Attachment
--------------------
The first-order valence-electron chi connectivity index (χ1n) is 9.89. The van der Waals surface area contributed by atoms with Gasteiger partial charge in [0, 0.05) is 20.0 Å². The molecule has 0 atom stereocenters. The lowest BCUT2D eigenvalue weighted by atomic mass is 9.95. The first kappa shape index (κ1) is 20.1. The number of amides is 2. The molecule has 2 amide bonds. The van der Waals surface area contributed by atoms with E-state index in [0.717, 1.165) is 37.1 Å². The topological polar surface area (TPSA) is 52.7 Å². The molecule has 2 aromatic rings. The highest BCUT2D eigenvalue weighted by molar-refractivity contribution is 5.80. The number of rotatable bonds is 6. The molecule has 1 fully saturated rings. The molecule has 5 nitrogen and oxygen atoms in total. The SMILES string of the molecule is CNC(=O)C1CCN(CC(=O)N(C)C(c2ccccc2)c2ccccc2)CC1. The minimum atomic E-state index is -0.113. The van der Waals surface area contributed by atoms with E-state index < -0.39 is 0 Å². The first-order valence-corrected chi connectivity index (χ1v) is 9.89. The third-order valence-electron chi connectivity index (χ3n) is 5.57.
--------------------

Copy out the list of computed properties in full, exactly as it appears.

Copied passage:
The first-order valence-electron chi connectivity index (χ1n) is 9.89. The van der Waals surface area contributed by atoms with Gasteiger partial charge in [0, 0.05) is 20.0 Å². The molecule has 0 atom stereocenters. The lowest BCUT2D eigenvalue weighted by atomic mass is 9.95. The first kappa shape index (κ1) is 20.1. The number of amides is 2. The molecule has 2 amide bonds. The van der Waals surface area contributed by atoms with E-state index in [0.717, 1.165) is 37.1 Å². The topological polar surface area (TPSA) is 52.7 Å². The molecule has 2 aromatic rings. The highest BCUT2D eigenvalue weighted by molar-refractivity contribution is 5.80. The number of rotatable bonds is 6. The molecule has 1 fully saturated rings. The molecule has 5 nitrogen and oxygen atoms in total. The SMILES string of the molecule is CNC(=O)C1CCN(CC(=O)N(C)C(c2ccccc2)c2ccccc2)CC1. The minimum atomic E-state index is -0.113. The van der Waals surface area contributed by atoms with E-state index < -0.39 is 0 Å². The first-order valence-corrected chi connectivity index (χ1v) is 9.89. The third-order valence-electron chi connectivity index (χ3n) is 5.57.